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ABORTION NEWS | Los Angeles Times Examines Late-Term Abortion Procedures

ABORTION NEWS | Los Angeles Times Examines Late-Term Abortion Procedures
[May 07, 2007]

The Los Angeles Times on Sunday examined the late-term abortion procedures called "intact dilation and extraction" and "dilation and evacuation." Intact dilation and extraction involves removing the fetus feet-first except for the head. Physicians then use suction to collapse the head, usually after injecting the fetus with a drug to kill it before beginning the procedure, according to the Times. The procedure is banned by a federal law (S 3) that was upheld by a 5-4 U.S. Supreme Court ruling last month. The law bans so-called "partial-birth abortion," which is a term created by the National Right to Life Committee in 1995 and is not used by physicians, according to the Times.

Dilation and evacuation -- which uses suction and forceps to remove fetal tissue from the uterus and, in the process, breaks up the fetus -- is not banned by the law, but physicians sometimes begin the procedure and end up performing an intact dilation and extraction, the Times reports. "If you intend to do a standard [dilation and evacuation] and then find that you have to do a procedure that the law bans, then, as I understand it, you are not breaking the law," Eleanor Drey, an ob-gyn and medical director of the Women's Options Clinic at the University of California-San Francisco, said.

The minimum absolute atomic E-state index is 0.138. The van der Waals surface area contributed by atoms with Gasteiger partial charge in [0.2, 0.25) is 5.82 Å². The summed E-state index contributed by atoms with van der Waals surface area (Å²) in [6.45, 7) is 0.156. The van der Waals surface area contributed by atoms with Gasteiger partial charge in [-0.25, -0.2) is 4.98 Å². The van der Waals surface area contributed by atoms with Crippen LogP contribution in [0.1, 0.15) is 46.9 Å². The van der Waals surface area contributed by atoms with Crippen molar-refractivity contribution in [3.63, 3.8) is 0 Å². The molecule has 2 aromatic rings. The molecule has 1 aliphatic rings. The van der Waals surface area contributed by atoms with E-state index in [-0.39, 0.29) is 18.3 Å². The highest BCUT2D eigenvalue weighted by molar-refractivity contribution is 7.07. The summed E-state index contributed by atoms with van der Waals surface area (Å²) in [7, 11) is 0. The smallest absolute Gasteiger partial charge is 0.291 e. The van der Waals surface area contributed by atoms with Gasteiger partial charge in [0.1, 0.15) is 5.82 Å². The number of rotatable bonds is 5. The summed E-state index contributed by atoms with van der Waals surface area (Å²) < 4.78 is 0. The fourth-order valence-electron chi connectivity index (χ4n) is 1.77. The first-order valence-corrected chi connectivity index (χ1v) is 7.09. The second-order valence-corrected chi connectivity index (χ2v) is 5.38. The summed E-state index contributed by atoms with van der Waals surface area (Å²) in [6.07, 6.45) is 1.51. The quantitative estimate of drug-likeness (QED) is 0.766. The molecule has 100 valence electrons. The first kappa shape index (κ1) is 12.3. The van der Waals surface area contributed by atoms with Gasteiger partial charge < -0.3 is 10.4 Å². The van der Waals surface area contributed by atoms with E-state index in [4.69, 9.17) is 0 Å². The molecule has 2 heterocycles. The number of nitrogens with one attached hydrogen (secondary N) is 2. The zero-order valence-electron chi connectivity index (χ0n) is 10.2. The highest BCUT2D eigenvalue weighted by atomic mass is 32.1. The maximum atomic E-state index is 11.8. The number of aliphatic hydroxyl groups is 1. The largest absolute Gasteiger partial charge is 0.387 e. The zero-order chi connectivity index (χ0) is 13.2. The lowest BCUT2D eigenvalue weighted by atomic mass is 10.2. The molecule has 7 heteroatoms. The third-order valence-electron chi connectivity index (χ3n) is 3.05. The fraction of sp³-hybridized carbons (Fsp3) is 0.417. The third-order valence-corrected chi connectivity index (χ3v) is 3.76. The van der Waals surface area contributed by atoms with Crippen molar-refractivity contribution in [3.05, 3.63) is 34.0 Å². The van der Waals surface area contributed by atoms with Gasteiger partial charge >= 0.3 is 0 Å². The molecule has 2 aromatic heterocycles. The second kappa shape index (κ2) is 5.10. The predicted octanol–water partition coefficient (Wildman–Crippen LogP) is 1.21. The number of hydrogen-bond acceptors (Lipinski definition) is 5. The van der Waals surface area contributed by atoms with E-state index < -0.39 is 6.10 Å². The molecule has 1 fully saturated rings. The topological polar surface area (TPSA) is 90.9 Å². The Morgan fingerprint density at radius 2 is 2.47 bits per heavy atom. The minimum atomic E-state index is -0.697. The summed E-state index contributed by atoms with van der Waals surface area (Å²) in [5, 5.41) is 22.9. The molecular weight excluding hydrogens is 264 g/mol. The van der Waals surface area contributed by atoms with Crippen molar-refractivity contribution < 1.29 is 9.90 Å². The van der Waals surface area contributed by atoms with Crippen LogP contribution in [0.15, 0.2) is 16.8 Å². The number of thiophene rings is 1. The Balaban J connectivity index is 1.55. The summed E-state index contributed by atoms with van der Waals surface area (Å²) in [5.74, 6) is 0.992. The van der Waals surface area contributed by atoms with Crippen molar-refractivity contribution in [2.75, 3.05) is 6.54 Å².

She added that physicians are not sure what would violate the law. According to the Times, physicians are "especially concerned" about cases of second trimester miscarriages in which intact dilation and extraction must be performed to protect the health or life of the woman. Most late-term abortions are performed because of "developmental defects" in the fetus, such as fluid in the brain or organs growing outside the body, the Times reports (Beckman, Los Angeles Times, 5/7).

Los Angeles Times Examines Surgical, Medical Abortion
The Times also on Sunday examined the differences between surgical and medical abortion. According to the Times, although many women in the first trimester "have a clear choice" about the type of abortion they have, choosing the "right procedure isn't always simple." Surgical abortions involve a suction device that is used to remove the contents of the uterus. The drug mifepristone, sold under the brand name Mifeprex by Danco Laboratories, is taken in combination with the drug misoprostol to induce a medical abortion up to 49 days' gestation. Surgical abortions are nearly 100% effective, while medical abortions "have a low but measurable failure rate," according to the Times. Surgical abortion also can "be done relatively quickly," while medical abortions "typically take longer to complete," the Times reports. According to the Times, the decision between medical and surgical abortion "can be pragmatic or emotional, based on considerations such as cost, availability or a preference to have the abortion at home or in the doctors' office" (Ulene, Los Angeles Times, 5/7).